This week my bike underwent two big transformations: new PINK handlebar tape and clipless pedals! I am excited about the former, and very nervous about the latter. Both are influenced by my friend, Angi.
I've mentioned Angi before. I met her this past year on dailymile, and she has since become my biking partner. Over the summer, most of my long weekend rides were done with her. She motivated me to go longer, and helped me get up big hills I never thought I could do. She helped train me for my first Olympic-distance triathlon, which I did in September....and in fact came to cheer me on for the entire 4 hours I was racing.
For months she, and her husband, Steve (who taught me how to change a bike tire!) have been urging me to trade in my clunky pedals with toe cages for clipless pedals. Clipless scares me. The idea of being CLIPPED IN while I'm riding, and having to quick-release before I stop, is terrifying. I have to quickly get out of my toe cages, too, and remember falling a few times when I first got them. I hate falling.
But they have been pushing me to try them, even giving me Angi's old pedals and shoes (we are the same shoe size). Apparently, using clipless pedals will give me more power when I ride, which I can definitely use when climbing hills (ok, who am I kidding...I am so slow on the bike that I can use the extra power even on flat rides!) So this week I took my bike into the shop made the change. Yesterday I took my bike to a local park where I practiced riding while clipping and unclipping, clipping and unclipping. Right now, I feel moderately comfortable unclipping on the right side; I can't stop on a dime, but I think I can unclip given warning. I can't unclip as easily on the left side, but that's ok...even with my toe cages I always, always undid my right foot to stop.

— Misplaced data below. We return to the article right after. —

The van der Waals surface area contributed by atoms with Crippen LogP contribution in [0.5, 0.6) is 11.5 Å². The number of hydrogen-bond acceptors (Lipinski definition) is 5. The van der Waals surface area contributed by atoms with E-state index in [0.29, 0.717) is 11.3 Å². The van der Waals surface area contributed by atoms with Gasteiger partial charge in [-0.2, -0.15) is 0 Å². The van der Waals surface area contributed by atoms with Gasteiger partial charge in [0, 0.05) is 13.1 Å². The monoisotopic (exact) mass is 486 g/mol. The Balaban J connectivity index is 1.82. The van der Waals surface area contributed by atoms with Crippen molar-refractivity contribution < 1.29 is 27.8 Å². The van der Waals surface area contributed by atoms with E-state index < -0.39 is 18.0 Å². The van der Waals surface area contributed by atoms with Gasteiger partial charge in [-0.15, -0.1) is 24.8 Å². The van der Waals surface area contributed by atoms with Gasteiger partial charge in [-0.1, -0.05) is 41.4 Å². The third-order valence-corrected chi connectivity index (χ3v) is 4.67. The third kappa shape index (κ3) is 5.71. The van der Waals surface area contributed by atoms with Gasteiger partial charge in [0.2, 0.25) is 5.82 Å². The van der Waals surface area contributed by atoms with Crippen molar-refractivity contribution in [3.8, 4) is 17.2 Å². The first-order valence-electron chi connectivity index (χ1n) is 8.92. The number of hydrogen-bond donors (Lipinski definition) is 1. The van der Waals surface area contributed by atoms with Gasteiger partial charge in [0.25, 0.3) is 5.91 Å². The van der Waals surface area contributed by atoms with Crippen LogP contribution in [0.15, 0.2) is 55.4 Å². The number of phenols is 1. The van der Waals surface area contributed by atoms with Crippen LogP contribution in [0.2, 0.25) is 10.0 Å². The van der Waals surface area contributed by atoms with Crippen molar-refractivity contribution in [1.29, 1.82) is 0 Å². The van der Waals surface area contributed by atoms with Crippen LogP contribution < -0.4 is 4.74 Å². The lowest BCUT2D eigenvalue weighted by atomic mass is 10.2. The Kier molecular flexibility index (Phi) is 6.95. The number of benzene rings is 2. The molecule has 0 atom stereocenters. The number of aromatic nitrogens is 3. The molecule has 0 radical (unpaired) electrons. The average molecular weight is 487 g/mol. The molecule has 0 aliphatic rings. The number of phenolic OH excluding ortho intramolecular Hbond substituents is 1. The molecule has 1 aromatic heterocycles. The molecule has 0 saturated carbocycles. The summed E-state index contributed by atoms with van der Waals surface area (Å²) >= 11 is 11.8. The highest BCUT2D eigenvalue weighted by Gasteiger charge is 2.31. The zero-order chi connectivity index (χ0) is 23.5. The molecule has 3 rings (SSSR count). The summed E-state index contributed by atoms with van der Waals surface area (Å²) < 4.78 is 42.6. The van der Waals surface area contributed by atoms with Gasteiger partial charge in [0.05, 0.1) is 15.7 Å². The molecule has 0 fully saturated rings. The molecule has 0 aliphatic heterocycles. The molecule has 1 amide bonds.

So all that is well and good...but here's the thing: Angi is now battling breast cancer. She found a lump about a year ago, but didn't think anything of it. However, during a routine mammogram in October, she found out it was cancerous. She had a mastecomy in November and while the doctors are optimistic that they got it all, she is facing a few months of chemotherapy.
Her husband wrote on his blog that he changed his handlebar tape to pink to show his support for Angi, and that he is not changing it back until she is cancer-free. I am joining him. I can't wait to be able to change it back to blue. Angi will beat this---she's a tough athlete, and has an unstoppable determination and optimism. I have already promised her that when she's ready, I am doing a 5k with her; her first race post-treatment.
Please, please....if you're a woman, get your breasts checked. Check them monthly, get a mammogram yearly, and if you feel a lump, please consult your doctor immediately. And please, please...send positive thoughts, energy and prayer to my dear friend Angi!
2016 Mountains 2 Beach Marathon Race Report
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